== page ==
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PBS: Guantanamo Gen. balked at torture

United Press International | October 19 2005

Brig. Gen. Rick Baccus was removed as Guantanamo Bay, Cuba, commander in 2002 for refusing to use tougher interrogation tactics, a PBS documentary suggests.

The Frontline program, "The Torture Question," traces how the Bush administration developed aggressive interrogation policies following the Sept. 11, 2001, terror attacks -- policies that allowed detainees to be stripped and humiliated, The Providence (R.I.) Journal reported.

The PBS program suggests Baccus was reassigned in October 2002 because military higher-ups believed he stood in the way of tougher interrogation tactics.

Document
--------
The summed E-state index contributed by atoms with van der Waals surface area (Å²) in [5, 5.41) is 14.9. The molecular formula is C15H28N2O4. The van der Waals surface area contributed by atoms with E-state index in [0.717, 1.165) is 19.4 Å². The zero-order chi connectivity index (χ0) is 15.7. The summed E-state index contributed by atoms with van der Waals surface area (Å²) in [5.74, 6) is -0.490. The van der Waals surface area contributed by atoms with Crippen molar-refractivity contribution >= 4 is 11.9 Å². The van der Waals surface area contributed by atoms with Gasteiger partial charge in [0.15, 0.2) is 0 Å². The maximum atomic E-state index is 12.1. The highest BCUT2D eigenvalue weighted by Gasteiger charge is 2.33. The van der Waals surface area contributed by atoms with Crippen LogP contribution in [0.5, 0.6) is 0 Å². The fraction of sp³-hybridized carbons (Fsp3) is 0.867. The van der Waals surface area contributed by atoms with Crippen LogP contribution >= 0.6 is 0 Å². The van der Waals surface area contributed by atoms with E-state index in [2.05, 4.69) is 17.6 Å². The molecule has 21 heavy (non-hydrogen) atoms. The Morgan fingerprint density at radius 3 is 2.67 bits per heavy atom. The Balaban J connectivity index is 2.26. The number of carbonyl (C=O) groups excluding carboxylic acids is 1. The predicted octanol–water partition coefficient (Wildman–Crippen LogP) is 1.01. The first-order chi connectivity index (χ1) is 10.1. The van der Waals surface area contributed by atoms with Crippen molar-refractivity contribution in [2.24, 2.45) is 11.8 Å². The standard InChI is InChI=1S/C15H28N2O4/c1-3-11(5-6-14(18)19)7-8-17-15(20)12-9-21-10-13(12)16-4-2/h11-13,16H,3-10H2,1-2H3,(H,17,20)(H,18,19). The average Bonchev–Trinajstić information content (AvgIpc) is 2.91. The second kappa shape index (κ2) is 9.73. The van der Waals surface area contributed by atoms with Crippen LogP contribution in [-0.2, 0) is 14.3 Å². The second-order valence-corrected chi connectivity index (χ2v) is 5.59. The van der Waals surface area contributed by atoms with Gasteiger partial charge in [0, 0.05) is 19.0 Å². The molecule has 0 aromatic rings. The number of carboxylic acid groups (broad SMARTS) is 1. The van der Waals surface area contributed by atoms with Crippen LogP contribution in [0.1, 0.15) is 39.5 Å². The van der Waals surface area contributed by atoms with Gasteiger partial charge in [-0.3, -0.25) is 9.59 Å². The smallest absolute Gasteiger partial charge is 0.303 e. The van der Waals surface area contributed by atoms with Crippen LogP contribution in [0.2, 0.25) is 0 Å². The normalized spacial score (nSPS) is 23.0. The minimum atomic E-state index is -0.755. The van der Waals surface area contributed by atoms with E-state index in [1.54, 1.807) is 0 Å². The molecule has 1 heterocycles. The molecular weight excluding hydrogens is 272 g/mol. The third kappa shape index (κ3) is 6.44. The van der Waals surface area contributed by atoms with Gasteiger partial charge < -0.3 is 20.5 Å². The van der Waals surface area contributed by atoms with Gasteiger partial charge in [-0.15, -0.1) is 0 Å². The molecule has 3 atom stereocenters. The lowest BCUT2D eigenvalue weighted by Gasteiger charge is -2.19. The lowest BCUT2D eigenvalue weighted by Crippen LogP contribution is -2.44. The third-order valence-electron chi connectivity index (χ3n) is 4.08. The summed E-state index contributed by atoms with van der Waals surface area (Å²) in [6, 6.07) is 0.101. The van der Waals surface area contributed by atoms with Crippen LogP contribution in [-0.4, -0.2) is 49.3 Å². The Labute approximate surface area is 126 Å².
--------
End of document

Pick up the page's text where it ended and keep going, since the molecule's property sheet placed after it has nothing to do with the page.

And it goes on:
Retired U.S. Army Gens. Paul Kern and Jack Keane said Defense Secretary Donald Rumsfeld was upset about the lack of information from Guantanamo prisoners.

Baccus, 53, of Bristol, R.I., would not criticize President Bush's policies, but he said command failures led to prisoner mistreatment at Guantanamo after he departed as well as the Abu Ghraib prison torture case in Iraq.

"Those people (commanders) are the ones who need to be publicly charged. I don't know how high it needs to go," Baccus told the newspaper.

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